Mirror Mirror Tries to Be Fresh, But Falls Flat
April 3, 2012
Mirror Mirror Tries to Be Fresh, But Falls Flat

Julie Samrick
Kid Focused

Mirror Mirror is told from the point of view of Snow White's evil stepmother, much like the wildly popular story Wicked centers on Dorothy Gale's nemesis, the wicked witch of the west.  Yet where the latter achieves fresh insight into a story we all thought we knew so well, Mirror Mirror is a threadbare attempt to do the same, and it fails.

In this cynical retelling of the classic fairytale, home cooked meals aren't enough to endear Snow White to the seven dwarves or garner a permanent seat at their table.  The little men with names like Chuck, Wolf and Grub tell her, "To live with us, you'll have to be a thief like us," setting up scenes that go on far too long.

Kids probably won't notice Julia Roberts as the Queen's faux British accent (which majorly got on my nerves - in one scene she had it, and in the next she did not), and her sarcasm will probably go over kids' heads too. 

Yet there is no escaping the flat, one-dimensional characters and even flatter one-liners that barely got a chuckle in the packed theatre I was in.  In fact, some scenes are plain awkward - not one person laughed when we were supposed to.

If anything, I like the visuals in Mirror Mirror - it's filled with beautiful costumes and scenery.  It's too bad as much thought didn't go into the storyline, dialogue and characters. 

Even at the end, the Queen says, "It really wasn't my story after all," and she's right.  What could have been a clever twist on a classic was forced and not thought through.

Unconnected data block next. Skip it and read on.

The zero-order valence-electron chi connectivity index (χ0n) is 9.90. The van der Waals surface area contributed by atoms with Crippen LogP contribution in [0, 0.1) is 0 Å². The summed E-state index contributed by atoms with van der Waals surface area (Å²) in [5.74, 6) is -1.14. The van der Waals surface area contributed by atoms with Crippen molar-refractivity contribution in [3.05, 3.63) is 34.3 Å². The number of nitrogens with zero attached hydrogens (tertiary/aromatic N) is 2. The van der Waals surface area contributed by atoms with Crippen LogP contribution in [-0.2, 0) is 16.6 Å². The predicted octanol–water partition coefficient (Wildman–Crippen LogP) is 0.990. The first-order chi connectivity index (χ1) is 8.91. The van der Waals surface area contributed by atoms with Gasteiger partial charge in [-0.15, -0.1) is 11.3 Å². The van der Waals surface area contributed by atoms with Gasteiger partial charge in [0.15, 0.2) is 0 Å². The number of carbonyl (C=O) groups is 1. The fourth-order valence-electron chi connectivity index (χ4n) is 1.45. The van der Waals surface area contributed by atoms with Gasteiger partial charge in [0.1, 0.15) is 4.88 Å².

Yes, the movie is mostly silly, but there are plenty of frightening scenes that could haunt kids under 10 (my 8-year-old, who went with me, helped me come up with this age).   For example: there is a beast in the forest that's quick, serpent-like and is always accompanied with dark skies and foreboding music.

The film earns its PG rating due to fight scenes, weapons, strong language and sexual innuendo.  The seven dwarves remind me more of "The Three Stooges," with all of the punching, prodding and physical tricks they play too.

Teenagers might enjoy the movie and to compare its plotline to the original. Otherwise, I say skip it for everyone.

Julie Samrick is a stay-at-home mom of 4 young kids and the founder of Kid Focused, a site devoted to children and family issues.  Subscribe to the free Kid Focused newsletter delivered weekly to your inbox and connect with us on Facebook too.  Permission granted for use on DrLaura.com 

Posted by Staff at 7:46 AM